Section 1842(b)(18)(B) For practitioners specified in §1842(b)(18)(C) of the Act (physician assistants, nurse practitioners, clinical nurse specialists, certified registered nurse anesthetists, certified nurse-midwives, clinical social workers, and clinical psychologists), any practitioner billing (or collecting) for any services on a non-assigned basis.
Section 1842(k) Any physician presenting a claim or bill for an assistant at cataract surgery performed on or after March 1, 1987.
Section 1842(l)(3) Any non-participating physician who does not accept payment on an assigned basis and who fails to refund beneficiaries for services that are not reasonable or medically necessary or are of poor quality.
Section 1842(m)(3) Any non-participating physician billing for an elective surgical procedure on a non-assigned basis, who charges at least $500, fails to disclose charge and coinsurance amounts to the Medicare beneficiary prior to rendering the service, and fails to refund any amount collected for the procedure in excess of the charges recognized and approved by the Medicare program.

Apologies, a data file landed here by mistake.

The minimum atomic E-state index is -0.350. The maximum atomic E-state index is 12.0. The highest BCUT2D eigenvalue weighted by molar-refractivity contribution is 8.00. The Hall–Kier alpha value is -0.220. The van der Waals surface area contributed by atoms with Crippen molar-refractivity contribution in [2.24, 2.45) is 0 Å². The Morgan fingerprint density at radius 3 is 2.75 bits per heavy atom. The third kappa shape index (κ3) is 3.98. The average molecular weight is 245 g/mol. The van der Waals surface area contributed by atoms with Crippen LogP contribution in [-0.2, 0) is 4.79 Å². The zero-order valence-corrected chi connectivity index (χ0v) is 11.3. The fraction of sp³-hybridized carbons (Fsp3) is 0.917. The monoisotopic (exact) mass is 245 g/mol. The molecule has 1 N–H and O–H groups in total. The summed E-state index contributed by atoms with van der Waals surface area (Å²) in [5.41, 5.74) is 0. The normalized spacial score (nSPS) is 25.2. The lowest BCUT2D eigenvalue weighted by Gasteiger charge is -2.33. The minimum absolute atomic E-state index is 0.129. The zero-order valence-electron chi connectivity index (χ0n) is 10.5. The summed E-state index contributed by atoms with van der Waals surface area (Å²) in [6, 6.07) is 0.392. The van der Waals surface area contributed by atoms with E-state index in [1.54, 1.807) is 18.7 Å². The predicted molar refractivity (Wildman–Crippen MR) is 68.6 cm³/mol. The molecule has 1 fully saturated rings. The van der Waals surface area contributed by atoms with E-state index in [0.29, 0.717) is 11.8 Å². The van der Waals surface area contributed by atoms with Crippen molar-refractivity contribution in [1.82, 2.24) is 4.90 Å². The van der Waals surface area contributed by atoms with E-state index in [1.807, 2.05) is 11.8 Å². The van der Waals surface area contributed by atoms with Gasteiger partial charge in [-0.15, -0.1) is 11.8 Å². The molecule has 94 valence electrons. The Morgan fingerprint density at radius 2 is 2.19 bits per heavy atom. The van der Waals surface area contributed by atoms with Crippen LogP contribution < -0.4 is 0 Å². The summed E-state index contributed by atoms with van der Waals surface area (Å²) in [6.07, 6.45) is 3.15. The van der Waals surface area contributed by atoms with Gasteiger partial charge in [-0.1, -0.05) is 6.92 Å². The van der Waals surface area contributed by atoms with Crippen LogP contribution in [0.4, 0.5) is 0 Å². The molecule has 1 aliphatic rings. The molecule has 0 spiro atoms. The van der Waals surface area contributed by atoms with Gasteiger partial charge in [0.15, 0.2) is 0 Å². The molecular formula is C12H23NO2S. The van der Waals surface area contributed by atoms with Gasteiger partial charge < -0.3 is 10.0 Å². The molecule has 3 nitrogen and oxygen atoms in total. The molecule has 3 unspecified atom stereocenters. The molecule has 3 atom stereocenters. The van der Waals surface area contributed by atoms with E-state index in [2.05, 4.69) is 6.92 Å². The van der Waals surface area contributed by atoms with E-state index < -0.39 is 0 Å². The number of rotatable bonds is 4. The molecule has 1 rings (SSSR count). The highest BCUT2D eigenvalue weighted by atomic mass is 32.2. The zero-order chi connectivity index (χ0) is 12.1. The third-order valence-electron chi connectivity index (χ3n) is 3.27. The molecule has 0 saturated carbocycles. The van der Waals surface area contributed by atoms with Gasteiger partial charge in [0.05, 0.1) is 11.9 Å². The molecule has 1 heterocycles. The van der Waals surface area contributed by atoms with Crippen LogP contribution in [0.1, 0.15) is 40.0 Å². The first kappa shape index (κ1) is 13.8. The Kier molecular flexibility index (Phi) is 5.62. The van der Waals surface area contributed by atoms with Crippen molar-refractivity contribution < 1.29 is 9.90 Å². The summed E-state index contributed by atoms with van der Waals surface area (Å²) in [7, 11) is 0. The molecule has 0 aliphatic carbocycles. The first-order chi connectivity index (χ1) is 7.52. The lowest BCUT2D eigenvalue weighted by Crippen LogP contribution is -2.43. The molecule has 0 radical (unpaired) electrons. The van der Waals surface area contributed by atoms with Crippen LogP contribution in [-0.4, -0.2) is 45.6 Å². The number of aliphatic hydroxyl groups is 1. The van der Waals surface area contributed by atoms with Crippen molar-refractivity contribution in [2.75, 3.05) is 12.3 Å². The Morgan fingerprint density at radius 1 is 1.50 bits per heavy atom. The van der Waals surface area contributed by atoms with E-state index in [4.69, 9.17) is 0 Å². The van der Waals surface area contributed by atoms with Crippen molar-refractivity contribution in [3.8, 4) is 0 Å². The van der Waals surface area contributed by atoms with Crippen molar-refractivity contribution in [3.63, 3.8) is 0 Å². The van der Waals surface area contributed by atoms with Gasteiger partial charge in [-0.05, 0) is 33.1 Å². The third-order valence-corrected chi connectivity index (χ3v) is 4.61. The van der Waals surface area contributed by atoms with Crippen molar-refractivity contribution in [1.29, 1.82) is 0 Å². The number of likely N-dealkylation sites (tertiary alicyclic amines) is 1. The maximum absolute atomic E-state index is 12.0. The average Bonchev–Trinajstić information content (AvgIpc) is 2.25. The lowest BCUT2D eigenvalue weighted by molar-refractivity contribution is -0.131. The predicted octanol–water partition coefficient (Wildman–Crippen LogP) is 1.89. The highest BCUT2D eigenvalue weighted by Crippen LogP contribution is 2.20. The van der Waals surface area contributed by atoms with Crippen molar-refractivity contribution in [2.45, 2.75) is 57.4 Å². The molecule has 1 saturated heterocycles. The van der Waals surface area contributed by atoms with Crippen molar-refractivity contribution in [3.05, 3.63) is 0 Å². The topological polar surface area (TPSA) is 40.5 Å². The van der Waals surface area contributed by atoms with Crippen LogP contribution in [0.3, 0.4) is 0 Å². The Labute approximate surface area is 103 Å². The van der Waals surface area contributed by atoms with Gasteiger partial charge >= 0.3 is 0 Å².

Section 1842(n)(3) Any physician billing diagnostic tests in excess of the scheduled fee amount.
Section 1842(p)(3)(A) Any physician that fails to promptly provide the appropriate diagnosis code or codes upon request by CMS or a carrier on any request for payment or bill submitted on a non-assigned basis.
Section 1842(p)(3)(B) Any physician failing to provide the diagnosis code or codes after repeatedly being notified by CMS of the obligations on any request for payment or bill submitted on a non-assigned basis.
Section 1848(g)(1)(B) Any non-participating physician, supplier, or other person who furnishes physicians' services and bills on a non-assigned basis, or collects in excess of the limiting charge, or fails to make an adjustment or refund to the Medicare beneficiary.
Section 1848(g)(3) Any person billing for physicians' services on a non-assigned basis for a Medicare beneficiary who is also eligible for Medicaid (these individuals include qualified Medicare beneficiaries).